The admission selections are based on academic merit including the entrance examination scores, grades, and interviews. The overemphasis on academic test scores undermines the whole-person education of middle school. The MOE, objecting to the fierce competition during the entrance examinations, suggested in 1997 that high school admissions should use a greater variety of criteria: 1) student motivation; 2) sports and cultural club activities; 3) volunteer service; 4) reports from community leaders; 5) school recommendation; 6) interviews; and 7) essays, composition, and practical skills (So-mucho- 1998:320).
[Source: Miki Y. Ishikida, Japanese Education in the 21st Century, usjp.org/jpeducation_en/jp ; iUniverse, June 2005 ~]
However, the evaluation of these criteria can be too subjective. Also, students would still compete to get better evaluations from extracurricular activities and volunteer service. Although extracurricular activities help students develop their physical and artistic abilities and improve their interpersonal skills, and volunteer activities help students gain social experiences in the community, their participation in these activities should not be forced. As long as educational credentials affect the future careers of the students, competition to enter high-ranked high schools and then high-ranked colleges will persist. ~
During placement counseling with students and parents, homeroom teachers of ninth graders take the most significant role in matching each student to a high school. Homeroom teachers know the student’s interests as well as parents’ preference, and present the odds of passing the exams based on the analysis of his/her test scores from midterms, final exams, and practice exams. Teachers compare the student’s performance to that of previous students, during a parent-teacher-student conference at the end of the first trimester. They sort out students according to their academic rank, and suggest to them the high schools where they have the best chance of passing the entrance exams. Students who reluctantly agree to take exams from their second or third choice of high school are discouraged. At the same time, they can clearly see the probability of passing based on their academic position, and understand which high school they have the best chance of entering. The problem with this system is that the students are sorted only by academic achievement, such as the standard deviation of mock test scores, and not by their future life plan. ~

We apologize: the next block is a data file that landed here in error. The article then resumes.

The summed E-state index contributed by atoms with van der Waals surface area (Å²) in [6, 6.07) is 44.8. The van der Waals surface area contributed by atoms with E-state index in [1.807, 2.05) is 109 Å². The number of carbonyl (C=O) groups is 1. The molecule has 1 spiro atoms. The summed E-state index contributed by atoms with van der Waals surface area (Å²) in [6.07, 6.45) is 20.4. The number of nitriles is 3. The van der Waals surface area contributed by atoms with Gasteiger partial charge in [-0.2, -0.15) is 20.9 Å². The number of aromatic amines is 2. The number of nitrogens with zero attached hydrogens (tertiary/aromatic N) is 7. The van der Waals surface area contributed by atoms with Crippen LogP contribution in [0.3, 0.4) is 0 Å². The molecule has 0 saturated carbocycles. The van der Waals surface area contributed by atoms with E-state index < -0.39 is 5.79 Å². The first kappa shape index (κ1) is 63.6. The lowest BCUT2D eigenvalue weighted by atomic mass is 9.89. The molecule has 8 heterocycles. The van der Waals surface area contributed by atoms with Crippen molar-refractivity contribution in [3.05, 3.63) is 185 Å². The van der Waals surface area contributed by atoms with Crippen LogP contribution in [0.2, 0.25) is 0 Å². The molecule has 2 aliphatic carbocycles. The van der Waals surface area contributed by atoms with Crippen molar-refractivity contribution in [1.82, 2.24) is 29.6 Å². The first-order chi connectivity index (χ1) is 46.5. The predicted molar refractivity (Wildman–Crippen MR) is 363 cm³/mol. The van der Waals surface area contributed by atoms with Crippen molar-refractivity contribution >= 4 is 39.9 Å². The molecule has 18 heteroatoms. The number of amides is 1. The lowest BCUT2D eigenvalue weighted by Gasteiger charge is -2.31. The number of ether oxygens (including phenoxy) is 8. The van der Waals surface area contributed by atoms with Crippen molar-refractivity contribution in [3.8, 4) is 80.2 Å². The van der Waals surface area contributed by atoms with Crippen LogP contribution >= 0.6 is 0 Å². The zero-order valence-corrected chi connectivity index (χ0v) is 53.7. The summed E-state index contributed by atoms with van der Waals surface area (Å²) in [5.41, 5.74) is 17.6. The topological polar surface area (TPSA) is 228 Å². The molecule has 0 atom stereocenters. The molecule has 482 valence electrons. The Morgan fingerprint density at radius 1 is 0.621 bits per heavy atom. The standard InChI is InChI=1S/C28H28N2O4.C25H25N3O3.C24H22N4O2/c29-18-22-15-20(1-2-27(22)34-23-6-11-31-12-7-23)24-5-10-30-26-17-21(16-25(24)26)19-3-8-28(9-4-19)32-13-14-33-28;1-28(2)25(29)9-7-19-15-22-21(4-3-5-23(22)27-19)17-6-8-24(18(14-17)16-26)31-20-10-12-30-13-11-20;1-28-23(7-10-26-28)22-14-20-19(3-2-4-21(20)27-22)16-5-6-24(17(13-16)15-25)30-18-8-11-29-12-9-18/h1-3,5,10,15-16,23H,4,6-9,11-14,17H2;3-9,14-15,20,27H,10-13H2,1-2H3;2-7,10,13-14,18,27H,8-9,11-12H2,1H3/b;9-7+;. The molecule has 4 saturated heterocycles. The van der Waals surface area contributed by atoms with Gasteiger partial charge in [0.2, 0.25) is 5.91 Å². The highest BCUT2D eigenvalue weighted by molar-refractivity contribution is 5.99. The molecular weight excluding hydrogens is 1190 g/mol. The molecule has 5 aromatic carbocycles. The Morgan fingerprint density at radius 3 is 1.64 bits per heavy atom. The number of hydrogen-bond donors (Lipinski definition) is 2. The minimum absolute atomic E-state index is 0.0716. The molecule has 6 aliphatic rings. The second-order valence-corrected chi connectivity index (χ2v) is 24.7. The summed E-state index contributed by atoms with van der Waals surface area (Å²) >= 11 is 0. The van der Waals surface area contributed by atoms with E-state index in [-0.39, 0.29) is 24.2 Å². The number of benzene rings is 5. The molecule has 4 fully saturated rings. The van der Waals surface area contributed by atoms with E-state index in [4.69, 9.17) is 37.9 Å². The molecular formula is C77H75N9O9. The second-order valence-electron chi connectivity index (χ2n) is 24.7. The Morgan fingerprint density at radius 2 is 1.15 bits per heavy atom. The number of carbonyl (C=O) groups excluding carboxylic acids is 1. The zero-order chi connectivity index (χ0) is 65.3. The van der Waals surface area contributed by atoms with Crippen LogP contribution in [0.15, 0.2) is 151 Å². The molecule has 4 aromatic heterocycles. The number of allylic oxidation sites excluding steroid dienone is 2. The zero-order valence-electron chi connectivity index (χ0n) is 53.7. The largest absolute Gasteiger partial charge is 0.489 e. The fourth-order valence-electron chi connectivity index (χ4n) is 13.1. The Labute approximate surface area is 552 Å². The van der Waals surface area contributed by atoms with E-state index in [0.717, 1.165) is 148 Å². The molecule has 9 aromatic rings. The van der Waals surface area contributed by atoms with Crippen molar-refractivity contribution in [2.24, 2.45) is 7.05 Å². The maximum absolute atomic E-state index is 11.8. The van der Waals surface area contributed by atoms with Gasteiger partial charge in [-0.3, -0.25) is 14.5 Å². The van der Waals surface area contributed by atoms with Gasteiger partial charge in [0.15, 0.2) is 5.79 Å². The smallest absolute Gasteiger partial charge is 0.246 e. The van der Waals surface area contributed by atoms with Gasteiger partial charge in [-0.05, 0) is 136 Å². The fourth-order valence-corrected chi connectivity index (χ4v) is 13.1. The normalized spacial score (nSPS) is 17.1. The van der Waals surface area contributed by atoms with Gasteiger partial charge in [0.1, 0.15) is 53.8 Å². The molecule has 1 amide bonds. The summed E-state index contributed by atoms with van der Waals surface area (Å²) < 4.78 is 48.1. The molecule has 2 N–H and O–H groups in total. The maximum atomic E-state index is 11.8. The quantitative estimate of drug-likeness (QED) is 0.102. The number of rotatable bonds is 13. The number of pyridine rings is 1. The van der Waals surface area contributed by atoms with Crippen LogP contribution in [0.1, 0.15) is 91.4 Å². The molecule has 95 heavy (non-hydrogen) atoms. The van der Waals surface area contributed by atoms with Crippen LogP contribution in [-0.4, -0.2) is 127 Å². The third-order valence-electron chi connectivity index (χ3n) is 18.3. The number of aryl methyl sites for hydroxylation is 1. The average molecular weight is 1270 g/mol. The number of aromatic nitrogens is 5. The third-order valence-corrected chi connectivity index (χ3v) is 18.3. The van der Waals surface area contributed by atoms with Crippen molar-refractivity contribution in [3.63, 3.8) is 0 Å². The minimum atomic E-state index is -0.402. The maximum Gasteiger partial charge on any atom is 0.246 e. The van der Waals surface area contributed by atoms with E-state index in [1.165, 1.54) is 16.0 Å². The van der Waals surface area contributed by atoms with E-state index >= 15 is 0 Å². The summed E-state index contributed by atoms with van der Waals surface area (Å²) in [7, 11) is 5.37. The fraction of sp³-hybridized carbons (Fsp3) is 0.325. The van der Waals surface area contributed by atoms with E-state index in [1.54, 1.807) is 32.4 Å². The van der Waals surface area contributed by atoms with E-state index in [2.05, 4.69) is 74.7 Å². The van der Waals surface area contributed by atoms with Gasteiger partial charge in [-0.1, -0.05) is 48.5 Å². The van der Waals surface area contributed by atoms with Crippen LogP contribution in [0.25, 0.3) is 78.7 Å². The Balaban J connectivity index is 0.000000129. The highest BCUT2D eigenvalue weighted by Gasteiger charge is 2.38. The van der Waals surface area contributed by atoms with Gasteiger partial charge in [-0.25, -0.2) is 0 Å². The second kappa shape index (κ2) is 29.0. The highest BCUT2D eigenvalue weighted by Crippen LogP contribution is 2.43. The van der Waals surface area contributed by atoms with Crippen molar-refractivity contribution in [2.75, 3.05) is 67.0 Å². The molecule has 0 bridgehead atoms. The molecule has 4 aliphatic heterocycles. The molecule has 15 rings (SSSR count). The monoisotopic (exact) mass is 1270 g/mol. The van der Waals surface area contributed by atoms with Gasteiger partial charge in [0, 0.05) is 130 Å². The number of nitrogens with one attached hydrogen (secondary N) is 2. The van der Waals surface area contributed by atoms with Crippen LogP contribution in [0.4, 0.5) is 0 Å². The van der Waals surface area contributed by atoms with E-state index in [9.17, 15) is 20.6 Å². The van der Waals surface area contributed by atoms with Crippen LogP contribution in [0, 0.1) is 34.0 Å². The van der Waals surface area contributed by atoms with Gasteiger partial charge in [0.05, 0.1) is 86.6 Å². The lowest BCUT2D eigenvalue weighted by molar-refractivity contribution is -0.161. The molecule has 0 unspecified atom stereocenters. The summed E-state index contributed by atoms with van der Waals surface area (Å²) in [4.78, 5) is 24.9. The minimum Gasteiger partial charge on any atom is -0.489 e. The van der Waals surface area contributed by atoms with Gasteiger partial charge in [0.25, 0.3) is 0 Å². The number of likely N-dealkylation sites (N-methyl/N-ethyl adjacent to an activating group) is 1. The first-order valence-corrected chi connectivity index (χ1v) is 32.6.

Tentative Schedule: Any time from the second year of jr. high through the summer of the third year: Participate in: 1) takienjyugyo (jr. high students can try out a class at the prospective school. Counts for extra points if you actually take the entrance exam); 2) setsumeikai (a meeting to explain something. The jr. high will have these to explain high school entrance procedures, and the high schools will have these to talk about what they offer and their entrance procedures); 3) kobetsusodan (a personal consultation with high school representatives who will coach your child on the best way to pass the entrance exam to their school. Tips might include how to dress, which grades to pull up, attitude. Very informal. You may want to have a copy of your child's latest report card with you) . Also Visit undokai (sports festival) or bunkasai (cultural festival) to get an idea of what the student body is like.